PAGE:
Syria: Suicide vehicle bomb hits military compound
ASSOCIATED PRESS May 19, 2012 3:46AM
In this citizen journalism image provided by Sham News Network SNN, an anti-Syrian regime protester, holds up a Cross and Crescent painted with colors of the Syrian revolution flag during a demonstration against Syrian President Bashar Assad, at the Damascus suburb of Yabroud, Syria, Friday, May 18, 2012. Syrian security forces fired tear gas and live ammunition to disperse thousands rallying Friday in Aleppo in what activists said was the largest protest yet in a city that has largely remained loyal to President Bashar Assad during the country's 15-month uprising. (AP Photo/Sham News Network, SNN)THE ASSOCIATED PRESS IS UNABLE TO INDEPENDENTLY VERIFY THE AUTHENTICITY, CONTENT, LOCATION OR DATE OF THIS HANDOUT PHOTO
Updated: May 19, 2012 7:00AM
BEIRUT — A suicide vehicle bomb tore through the parking lot of a military compound in an eastern Syrian city on Saturday, killing nine people, the country’s state media reported. It was the latest in a series of blasts in recent months targeting security installations.
State TV said the blast in Deir al-Zour also wounded dozens, and showed footage of damaged buildings, smoldering cars, and trucks turned upside down. Debris filled a street that was stained with blood. The station said U.N. observers based in the city visited the site of the blast.
The report said the vehicle was rigged with 1,000 kilograms (2,200 pounds) of explosives and did heavy damage to buildings up to 100 meters (yards) away. It added that the explosion left a crater five meters wide and 2 1/2 meters deep.
The state-run news agency SANA said the blast hit the parking lot of a military residential compound, while an opposition group, the Britain-based Syrian Observatory for Human Rights, reported that the bomb went off close to the city branches of the Military Intelligence Directorate and Air Force Intelligence.
Security agencies in several Syrian cities have been targeted by a wave of explosions since late last year, raising fears that al-Qaida-linked Islamist militants, possibly including fighters from neighboring Iraq, have made strong inroads into Syria’s rebel movement.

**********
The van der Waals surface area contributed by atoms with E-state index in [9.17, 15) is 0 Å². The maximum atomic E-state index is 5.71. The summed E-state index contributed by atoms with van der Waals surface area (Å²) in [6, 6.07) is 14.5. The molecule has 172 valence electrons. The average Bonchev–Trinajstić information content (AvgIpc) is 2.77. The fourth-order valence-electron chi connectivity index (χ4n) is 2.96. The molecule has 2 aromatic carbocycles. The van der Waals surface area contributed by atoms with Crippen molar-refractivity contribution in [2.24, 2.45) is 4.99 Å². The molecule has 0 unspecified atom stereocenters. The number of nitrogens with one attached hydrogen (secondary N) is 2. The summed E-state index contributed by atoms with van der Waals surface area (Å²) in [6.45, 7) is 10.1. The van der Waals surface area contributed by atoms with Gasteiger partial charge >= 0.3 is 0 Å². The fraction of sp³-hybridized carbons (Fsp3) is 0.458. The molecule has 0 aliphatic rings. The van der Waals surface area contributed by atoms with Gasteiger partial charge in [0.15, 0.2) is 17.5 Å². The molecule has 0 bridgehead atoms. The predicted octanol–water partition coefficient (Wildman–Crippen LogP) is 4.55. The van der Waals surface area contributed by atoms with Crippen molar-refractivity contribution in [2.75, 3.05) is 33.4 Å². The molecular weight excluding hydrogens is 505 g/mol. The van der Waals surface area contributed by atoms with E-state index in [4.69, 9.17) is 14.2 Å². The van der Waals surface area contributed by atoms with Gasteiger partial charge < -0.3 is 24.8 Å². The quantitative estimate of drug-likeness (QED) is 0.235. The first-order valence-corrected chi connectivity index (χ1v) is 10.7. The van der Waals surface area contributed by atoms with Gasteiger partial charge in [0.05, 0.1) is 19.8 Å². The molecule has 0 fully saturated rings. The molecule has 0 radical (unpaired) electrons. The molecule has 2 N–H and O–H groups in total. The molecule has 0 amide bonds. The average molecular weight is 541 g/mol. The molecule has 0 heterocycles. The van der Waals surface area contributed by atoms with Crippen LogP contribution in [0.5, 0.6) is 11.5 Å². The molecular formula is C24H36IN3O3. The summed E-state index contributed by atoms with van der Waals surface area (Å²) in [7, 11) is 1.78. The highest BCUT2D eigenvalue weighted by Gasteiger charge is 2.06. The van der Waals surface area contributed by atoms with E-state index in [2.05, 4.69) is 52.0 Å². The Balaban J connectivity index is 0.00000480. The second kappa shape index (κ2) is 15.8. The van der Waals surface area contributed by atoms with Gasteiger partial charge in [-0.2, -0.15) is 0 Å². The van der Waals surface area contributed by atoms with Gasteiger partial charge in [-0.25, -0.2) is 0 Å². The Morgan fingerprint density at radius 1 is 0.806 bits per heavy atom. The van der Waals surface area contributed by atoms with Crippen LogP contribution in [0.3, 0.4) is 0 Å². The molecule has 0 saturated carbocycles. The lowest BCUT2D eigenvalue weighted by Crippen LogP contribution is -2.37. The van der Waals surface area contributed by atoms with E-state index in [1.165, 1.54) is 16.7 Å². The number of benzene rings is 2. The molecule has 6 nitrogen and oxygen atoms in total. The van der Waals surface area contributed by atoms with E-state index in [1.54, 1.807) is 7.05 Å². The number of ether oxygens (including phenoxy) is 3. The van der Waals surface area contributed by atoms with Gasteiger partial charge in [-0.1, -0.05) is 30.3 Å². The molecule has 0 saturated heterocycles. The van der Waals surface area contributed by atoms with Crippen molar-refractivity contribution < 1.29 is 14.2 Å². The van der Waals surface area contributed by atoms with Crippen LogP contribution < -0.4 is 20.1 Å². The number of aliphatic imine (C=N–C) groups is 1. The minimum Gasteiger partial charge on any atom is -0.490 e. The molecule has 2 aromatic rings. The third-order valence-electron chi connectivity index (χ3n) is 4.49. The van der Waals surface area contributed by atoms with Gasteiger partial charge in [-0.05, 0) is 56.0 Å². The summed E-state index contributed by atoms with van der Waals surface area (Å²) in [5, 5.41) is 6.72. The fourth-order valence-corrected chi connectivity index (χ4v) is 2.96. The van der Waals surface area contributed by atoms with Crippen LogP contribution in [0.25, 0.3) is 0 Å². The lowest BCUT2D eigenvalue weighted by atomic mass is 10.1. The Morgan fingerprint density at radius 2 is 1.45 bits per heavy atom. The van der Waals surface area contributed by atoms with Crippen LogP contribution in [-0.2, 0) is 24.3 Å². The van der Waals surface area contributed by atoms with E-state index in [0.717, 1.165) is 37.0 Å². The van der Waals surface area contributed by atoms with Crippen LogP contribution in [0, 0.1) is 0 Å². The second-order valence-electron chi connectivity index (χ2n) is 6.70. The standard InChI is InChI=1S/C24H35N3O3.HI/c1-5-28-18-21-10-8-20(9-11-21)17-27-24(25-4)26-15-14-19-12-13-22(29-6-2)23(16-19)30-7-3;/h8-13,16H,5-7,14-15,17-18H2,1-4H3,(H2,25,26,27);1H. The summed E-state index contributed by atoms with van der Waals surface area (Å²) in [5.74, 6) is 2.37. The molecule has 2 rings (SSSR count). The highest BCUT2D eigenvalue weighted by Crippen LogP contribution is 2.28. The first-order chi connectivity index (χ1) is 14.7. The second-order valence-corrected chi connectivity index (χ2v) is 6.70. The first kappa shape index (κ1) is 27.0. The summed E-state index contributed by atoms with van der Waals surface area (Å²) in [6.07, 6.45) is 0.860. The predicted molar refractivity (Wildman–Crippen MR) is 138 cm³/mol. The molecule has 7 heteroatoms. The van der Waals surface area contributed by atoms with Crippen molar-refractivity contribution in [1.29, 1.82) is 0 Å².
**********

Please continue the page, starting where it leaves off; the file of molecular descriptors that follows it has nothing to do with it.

No one claimed responsibility for Saturday’s attack. A group calling itself the Al-Nusra Front has claimed some previous attacks through statements posted on militant websites. Little is known about the group, although Western intelligence officials say it could be a front for an al-Qaida branch operating in Syria.
The most recent bombing targeted an intelligence building in Damascus on May 10. It struck during morning rush hour and the high death toll — some 55 people — made it the deadliest such attack since the uprising against President Bashar Assad’s regime began in March of last year.
Some of the tactics used in Damascus — a small blast drawing attention prior to a larger one — were reminiscent of al-Qaida attacks during Iraq’s insurgency.
Deir el-Zour is about 100 kilometers (60 miles) from the Iraqi border. Saturday’s blast came a day after the state-run news agency SANA reported that authorities foiled an attempt to blow up a car rigged with explosives in the city and detained those involved.
On Thursday, U.N. Secretary-General Ban Ki-moon said he believes that “alarmingly and surprisingly,” al-Qaida must have been behind the May 10 attack in the Syrian capital.
“The recent terrorist attacks in Damascus suggest that these attacks were carefully orchestrated,” he said. “Having seen the scale and sophistication of these terrorist attacks, one might think that this terrorist attack was done by a certain group with organization and clear intent. I have strongly condemned these terrorist attacks.”